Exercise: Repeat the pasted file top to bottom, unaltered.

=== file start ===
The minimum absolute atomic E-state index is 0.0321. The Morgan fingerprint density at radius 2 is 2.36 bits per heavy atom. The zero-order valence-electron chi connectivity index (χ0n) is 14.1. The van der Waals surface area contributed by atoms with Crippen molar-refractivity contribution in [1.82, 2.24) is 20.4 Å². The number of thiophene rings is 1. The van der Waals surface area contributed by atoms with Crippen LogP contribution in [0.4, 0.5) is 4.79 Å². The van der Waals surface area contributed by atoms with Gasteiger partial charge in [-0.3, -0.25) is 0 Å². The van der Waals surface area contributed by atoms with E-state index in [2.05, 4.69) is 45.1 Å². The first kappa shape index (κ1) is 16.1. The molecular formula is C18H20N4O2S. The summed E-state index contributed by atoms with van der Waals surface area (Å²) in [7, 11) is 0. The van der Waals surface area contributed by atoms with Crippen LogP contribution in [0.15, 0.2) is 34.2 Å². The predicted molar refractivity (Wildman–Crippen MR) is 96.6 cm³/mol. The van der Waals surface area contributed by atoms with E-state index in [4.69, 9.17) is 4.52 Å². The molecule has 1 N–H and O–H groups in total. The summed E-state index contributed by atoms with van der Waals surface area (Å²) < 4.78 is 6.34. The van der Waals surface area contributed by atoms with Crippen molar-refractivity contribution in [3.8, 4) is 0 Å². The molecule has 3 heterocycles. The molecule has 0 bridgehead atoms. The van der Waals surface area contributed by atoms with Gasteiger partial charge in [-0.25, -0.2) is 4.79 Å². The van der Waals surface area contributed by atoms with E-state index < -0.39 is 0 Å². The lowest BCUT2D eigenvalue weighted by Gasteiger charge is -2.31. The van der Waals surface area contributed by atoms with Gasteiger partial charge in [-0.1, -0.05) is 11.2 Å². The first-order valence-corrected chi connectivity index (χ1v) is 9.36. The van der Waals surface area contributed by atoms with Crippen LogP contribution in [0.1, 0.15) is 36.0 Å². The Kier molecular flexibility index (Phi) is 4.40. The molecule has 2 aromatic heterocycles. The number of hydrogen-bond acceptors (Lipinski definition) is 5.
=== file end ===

The minimum absolute atomic E-state index is 0.0321. The Morgan fingerprint density at radius 2 is 2.36 bits per heavy atom. The zero-order valence-electron chi connectivity index (χ0n) is 14.1. The van der Waals surface area contributed by atoms with Crippen molar-refractivity contribution in [1.82, 2.24) is 20.4 Å². The number of thiophene rings is 1. The van der Waals surface area contributed by atoms with Crippen LogP contribution in [0.4, 0.5) is 4.79 Å². The van der Waals surface area contributed by atoms with Gasteiger partial charge in [-0.3, -0.25) is 0 Å². The van der Waals surface area contributed by atoms with E-state index in [2.05, 4.69) is 45.1 Å². The first kappa shape index (κ1) is 16.1. The molecular formula is C18H20N4O2S. The summed E-state index contributed by atoms with van der Waals surface area (Å²) in [7, 11) is 0. The van der Waals surface area contributed by atoms with Crippen LogP contribution in [0.15, 0.2) is 34.2 Å². The predicted molar refractivity (Wildman–Crippen MR) is 96.6 cm³/mol. The van der Waals surface area contributed by atoms with E-state index in [4.69, 9.17) is 4.52 Å². The molecule has 1 N–H and O–H groups in total. The summed E-state index contributed by atoms with van der Waals surface area (Å²) < 4.78 is 6.34. The van der Waals surface area contributed by atoms with Crippen molar-refractivity contribution in [3.8, 4) is 0 Å². The molecule has 3 heterocycles. The molecule has 0 bridgehead atoms. The van der Waals surface area contributed by atoms with Gasteiger partial charge in [-0.25, -0.2) is 4.79 Å². The van der Waals surface area contributed by atoms with E-state index < -0.39 is 0 Å². The lowest BCUT2D eigenvalue weighted by Gasteiger charge is -2.31. The van der Waals surface area contributed by atoms with Gasteiger partial charge in [-0.1, -0.05) is 11.2 Å². The first-order valence-corrected chi connectivity index (χ1v) is 9.36. The van der Waals surface area contributed by atoms with Crippen LogP contribution in [0.1, 0.15) is 36.0 Å². The Kier molecular flexibility index (Phi) is 4.40. The molecule has 2 aromatic heterocycles. The number of hydrogen-bond acceptors (Lipinski definition) is 5.